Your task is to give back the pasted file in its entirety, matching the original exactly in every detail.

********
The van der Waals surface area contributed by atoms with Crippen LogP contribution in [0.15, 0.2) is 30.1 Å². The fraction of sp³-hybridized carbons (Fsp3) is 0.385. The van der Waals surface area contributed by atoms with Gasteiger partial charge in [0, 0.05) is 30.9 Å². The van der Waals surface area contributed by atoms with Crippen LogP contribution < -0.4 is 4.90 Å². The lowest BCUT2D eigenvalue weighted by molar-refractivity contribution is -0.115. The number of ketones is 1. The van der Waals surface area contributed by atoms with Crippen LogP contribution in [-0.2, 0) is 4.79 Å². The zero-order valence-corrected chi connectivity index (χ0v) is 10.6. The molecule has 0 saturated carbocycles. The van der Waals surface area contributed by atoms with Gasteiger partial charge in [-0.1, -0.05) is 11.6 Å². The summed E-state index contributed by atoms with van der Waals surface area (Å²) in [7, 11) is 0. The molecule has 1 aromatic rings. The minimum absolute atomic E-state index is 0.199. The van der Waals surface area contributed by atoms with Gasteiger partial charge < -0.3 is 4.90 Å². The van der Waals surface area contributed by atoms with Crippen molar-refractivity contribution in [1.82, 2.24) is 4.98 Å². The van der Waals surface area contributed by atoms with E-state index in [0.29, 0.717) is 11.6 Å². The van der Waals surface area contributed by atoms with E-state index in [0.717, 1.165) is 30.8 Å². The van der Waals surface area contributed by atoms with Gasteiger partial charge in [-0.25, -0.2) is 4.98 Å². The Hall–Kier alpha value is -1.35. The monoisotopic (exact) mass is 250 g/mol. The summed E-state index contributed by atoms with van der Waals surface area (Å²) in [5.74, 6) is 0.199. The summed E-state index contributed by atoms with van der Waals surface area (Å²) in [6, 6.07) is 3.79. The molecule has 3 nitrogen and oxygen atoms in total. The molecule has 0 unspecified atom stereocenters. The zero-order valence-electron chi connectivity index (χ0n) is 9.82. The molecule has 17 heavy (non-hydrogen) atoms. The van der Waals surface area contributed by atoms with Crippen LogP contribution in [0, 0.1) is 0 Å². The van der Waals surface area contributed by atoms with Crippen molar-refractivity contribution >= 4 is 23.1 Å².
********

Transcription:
The van der Waals surface area contributed by atoms with Crippen LogP contribution in [0.15, 0.2) is 30.1 Å². The fraction of sp³-hybridized carbons (Fsp3) is 0.385. The van der Waals surface area contributed by atoms with Gasteiger partial charge in [0, 0.05) is 30.9 Å². The van der Waals surface area contributed by atoms with Crippen LogP contribution < -0.4 is 4.90 Å². The lowest BCUT2D eigenvalue weighted by molar-refractivity contribution is -0.115. The number of ketones is 1. The van der Waals surface area contributed by atoms with Crippen LogP contribution in [-0.2, 0) is 4.79 Å². The zero-order valence-corrected chi connectivity index (χ0v) is 10.6. The molecule has 0 saturated carbocycles. The van der Waals surface area contributed by atoms with Gasteiger partial charge in [-0.1, -0.05) is 11.6 Å². The summed E-state index contributed by atoms with van der Waals surface area (Å²) in [7, 11) is 0. The molecule has 1 aromatic rings. The minimum absolute atomic E-state index is 0.199. The van der Waals surface area contributed by atoms with Gasteiger partial charge < -0.3 is 4.90 Å². The van der Waals surface area contributed by atoms with Crippen molar-refractivity contribution in [1.82, 2.24) is 4.98 Å². The van der Waals surface area contributed by atoms with E-state index in [0.29, 0.717) is 11.6 Å². The van der Waals surface area contributed by atoms with E-state index in [0.717, 1.165) is 30.8 Å². The van der Waals surface area contributed by atoms with Gasteiger partial charge in [-0.25, -0.2) is 4.98 Å². The Hall–Kier alpha value is -1.35. The monoisotopic (exact) mass is 250 g/mol. The summed E-state index contributed by atoms with van der Waals surface area (Å²) in [5.74, 6) is 0.199. The summed E-state index contributed by atoms with van der Waals surface area (Å²) in [6, 6.07) is 3.79. The molecule has 3 nitrogen and oxygen atoms in total. The molecule has 0 unspecified atom stereocenters. The zero-order valence-electron chi connectivity index (χ0n) is 9.82. The molecule has 17 heavy (non-hydrogen) atoms. The van der Waals surface area contributed by atoms with Crippen LogP contribution in [0, 0.1) is 0 Å². The van der Waals surface area contributed by atoms with Crippen molar-refractivity contribution >= 4 is 23.1 Å².